Who is Rockgeist?
Rockgeist specializes in custom and small-batch gear. Their bags are made in Asheville, North Carolina. They’re a cottage gear company; meaning all their gear is built in small production runs. The company is steeped in bikepacking culture and remains dedicated to understanding the needs of its customers that span the many facets or styles of bikepacking. They live the bike life and that’s something of a core value that I can really support. Innovations like the Spacelink are usually born out of time well spent turning pedals and in this case, turning pedals with bags strapped to the bike.
Get to the Point Gomez
The Honeypot Feedbag can be ordered for use with a Spacelink or set up to use standard straps. I ordered a pair in black to run with the Spacelink. The Honeypots are sewn to order so you can choose from a variety of colors. The turnaround time was about three weeks. When the bags arrived, they looked great and I wasted no time getting them on my murdered out Corvus (Ten Beers). The Honeypots are a little bit larger than the feedbags that I had been running. They can accommodate a Nalgene bottle so there’s no problem fitting insulated bottles. I found myself sliding extra things in with a regular-sized water bottle (like more space for bottle rockets).
The Honeypots have a mesh outer pocket that’s perfect for Bars, Gels, or their wrappers. There’s a grommeted drain hole at the bottom of each bag so they won’t flood and to relieve any excess backpressure during rocket testing. I like the larger capacity and love the direct mount to the Spacelink. The strap that attaches the bottom of the Honeypot to the fork crown utilizes a simple double-back buckle. I’m still toying around with how to run the straps. They’re currently in a figure-eight cross your heart bra configuration. The bottom straps come with nice velcro strap-minders that help keep the ends of the strap from rubbing the front tire.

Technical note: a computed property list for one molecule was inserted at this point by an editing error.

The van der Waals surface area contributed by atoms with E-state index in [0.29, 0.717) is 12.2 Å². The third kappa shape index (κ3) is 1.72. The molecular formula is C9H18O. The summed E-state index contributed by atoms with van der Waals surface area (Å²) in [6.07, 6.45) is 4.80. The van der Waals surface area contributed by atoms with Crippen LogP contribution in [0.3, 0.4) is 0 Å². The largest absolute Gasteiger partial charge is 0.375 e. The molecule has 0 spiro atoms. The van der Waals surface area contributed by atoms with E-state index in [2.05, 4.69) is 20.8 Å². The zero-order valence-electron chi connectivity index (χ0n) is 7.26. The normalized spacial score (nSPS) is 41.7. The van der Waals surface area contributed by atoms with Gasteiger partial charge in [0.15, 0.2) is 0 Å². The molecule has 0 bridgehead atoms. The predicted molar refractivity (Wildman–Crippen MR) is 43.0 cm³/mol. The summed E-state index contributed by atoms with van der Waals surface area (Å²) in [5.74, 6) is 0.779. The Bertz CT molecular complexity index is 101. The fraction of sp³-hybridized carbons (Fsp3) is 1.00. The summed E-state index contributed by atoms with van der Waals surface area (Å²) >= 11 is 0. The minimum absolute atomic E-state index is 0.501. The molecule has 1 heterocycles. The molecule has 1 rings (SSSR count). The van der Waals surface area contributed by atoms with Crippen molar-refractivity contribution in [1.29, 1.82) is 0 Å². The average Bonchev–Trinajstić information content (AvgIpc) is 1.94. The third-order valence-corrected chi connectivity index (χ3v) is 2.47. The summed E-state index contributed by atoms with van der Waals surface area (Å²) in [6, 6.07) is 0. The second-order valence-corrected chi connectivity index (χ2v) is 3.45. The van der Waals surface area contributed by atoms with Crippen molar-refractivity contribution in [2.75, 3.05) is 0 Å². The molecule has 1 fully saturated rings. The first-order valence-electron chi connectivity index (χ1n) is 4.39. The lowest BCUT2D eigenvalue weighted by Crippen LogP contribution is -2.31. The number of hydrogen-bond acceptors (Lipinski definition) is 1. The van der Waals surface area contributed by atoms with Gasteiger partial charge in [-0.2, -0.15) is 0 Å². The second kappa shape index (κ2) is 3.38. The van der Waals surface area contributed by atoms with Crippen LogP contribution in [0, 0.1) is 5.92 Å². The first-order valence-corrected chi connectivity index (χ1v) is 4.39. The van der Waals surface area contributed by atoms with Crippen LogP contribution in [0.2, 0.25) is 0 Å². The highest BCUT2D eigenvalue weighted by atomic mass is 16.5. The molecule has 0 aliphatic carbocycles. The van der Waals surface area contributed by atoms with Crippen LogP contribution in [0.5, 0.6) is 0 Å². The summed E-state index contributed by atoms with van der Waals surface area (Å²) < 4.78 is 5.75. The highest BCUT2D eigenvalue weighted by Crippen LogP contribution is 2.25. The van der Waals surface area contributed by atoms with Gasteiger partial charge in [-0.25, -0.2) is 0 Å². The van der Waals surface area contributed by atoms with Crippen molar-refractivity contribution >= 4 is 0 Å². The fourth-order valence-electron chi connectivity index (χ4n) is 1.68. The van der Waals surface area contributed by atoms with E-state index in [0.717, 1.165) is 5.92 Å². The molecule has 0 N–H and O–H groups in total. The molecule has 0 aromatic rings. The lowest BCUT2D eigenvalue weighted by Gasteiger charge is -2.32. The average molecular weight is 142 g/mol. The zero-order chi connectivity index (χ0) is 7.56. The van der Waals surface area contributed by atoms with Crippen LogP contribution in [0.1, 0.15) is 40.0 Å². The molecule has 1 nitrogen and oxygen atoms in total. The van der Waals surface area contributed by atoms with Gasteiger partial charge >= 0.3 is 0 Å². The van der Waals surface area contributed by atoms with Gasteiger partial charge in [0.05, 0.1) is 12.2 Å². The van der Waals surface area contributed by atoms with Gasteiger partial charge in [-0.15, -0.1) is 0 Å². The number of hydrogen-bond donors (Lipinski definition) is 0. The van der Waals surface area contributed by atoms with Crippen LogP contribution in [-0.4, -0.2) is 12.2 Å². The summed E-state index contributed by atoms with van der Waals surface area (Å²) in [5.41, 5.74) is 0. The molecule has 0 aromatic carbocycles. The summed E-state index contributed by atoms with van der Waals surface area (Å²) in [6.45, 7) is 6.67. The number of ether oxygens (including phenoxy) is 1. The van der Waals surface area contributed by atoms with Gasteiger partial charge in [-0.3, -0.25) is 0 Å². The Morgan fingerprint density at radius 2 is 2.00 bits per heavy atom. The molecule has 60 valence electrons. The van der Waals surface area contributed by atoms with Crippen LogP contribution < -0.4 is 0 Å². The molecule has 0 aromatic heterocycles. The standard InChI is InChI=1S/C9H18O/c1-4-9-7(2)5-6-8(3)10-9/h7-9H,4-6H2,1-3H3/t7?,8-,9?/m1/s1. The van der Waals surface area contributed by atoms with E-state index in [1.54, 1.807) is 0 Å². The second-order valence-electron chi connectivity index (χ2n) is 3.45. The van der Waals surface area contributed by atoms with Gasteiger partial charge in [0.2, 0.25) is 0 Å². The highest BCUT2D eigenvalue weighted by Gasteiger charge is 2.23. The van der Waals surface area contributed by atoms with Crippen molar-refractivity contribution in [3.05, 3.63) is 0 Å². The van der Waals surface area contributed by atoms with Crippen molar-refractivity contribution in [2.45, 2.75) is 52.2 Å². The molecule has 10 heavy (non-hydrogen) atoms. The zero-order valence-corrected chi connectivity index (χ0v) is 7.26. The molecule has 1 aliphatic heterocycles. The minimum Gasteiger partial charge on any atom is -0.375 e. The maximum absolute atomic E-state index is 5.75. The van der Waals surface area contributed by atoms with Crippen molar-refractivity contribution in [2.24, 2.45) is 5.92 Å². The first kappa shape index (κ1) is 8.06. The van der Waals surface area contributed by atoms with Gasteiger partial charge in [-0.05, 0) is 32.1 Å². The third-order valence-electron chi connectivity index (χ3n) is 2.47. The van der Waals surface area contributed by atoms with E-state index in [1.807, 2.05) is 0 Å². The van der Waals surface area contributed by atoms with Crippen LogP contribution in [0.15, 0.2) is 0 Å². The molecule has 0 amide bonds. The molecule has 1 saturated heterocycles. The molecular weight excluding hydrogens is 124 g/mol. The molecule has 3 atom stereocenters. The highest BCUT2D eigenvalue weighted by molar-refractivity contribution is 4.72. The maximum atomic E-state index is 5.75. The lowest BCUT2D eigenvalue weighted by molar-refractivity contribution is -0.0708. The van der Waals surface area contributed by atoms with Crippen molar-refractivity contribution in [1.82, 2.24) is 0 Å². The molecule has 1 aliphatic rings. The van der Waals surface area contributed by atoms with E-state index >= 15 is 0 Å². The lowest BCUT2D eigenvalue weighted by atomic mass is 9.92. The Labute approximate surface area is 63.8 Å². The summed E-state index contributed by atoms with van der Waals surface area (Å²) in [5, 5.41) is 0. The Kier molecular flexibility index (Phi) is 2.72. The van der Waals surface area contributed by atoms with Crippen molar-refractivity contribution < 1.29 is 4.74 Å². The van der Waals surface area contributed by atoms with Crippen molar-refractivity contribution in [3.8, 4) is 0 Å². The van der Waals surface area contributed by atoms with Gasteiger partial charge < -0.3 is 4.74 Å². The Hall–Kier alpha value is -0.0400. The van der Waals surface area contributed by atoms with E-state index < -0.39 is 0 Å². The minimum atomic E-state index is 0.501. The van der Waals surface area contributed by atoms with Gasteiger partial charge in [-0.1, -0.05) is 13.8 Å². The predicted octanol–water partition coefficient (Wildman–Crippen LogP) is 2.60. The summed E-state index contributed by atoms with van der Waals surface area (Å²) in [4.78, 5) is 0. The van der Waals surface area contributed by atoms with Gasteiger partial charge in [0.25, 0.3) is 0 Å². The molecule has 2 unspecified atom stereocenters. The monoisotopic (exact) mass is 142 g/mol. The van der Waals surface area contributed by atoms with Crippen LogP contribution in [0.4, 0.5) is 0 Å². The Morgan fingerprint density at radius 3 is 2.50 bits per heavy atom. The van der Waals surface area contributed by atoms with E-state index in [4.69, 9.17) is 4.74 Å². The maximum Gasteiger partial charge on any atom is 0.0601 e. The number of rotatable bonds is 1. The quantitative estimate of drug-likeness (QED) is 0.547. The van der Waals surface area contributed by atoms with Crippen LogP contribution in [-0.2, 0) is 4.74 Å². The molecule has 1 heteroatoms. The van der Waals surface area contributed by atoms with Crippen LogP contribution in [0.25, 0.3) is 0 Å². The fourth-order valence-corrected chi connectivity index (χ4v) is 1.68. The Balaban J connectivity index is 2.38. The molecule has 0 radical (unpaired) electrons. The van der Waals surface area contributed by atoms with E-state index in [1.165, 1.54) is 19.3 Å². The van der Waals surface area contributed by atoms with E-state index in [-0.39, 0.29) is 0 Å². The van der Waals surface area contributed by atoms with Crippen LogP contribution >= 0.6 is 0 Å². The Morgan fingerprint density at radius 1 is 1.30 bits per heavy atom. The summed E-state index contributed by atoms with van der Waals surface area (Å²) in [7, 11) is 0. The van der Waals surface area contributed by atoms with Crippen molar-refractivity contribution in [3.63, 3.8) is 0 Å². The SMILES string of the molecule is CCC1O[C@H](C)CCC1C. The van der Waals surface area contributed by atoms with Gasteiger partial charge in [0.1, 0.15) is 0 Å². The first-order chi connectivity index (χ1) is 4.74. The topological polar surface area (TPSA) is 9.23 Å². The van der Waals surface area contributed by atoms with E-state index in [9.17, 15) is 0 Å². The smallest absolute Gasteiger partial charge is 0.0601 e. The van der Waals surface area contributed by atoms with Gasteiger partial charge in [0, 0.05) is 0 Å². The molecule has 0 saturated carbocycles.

The Honeypots feature a one-handed open/close for access while riding. The draw-cord opening on the Honeypots doesn’t work quite as smoothly as the one-handed draw-cord on the Revelate Designs Feedbags. And neither of those draw-cord bags are as easy as the flip-top feature on the Cedaero Devil’s Kettle. The larger carrying capacity of the Honeypots will come in very handy on bikepacking trips and for me, that’s more important than having instantaneous access.
In the end, I’m happy with the chain of events that led me to discover Rockgeist’s Honeypot Feedbags with the Spacelink mount. I know that there’s somebody out there right now that’s probably asking themselves if the Spacelink is lighter than the velcro straps that it replaces. (Spoiler Alert) It’s probably not. However, it does provide a more secure connection between the three cockpit bags that I commonly run. That secure connection also allows the bags to interact with the bar/stem that is less restrictive when the bar/stem is rotated. The Spacelink allows the bag’s webbing to move within the secured slot. It should reduce the amount of rubbing and abrasion that’s common with normal straps. I like this setup very much. As we get into the warmer weather, It’ll be nice to be able to carry larger volume water bottles in my Honeypots. I’ll be putting this setup through its paces over the next year and report back with a long-term review at that point. Till then, Happy Gnomes Amigos!
For more information about Rockgeist visit – https://rockgeist.com/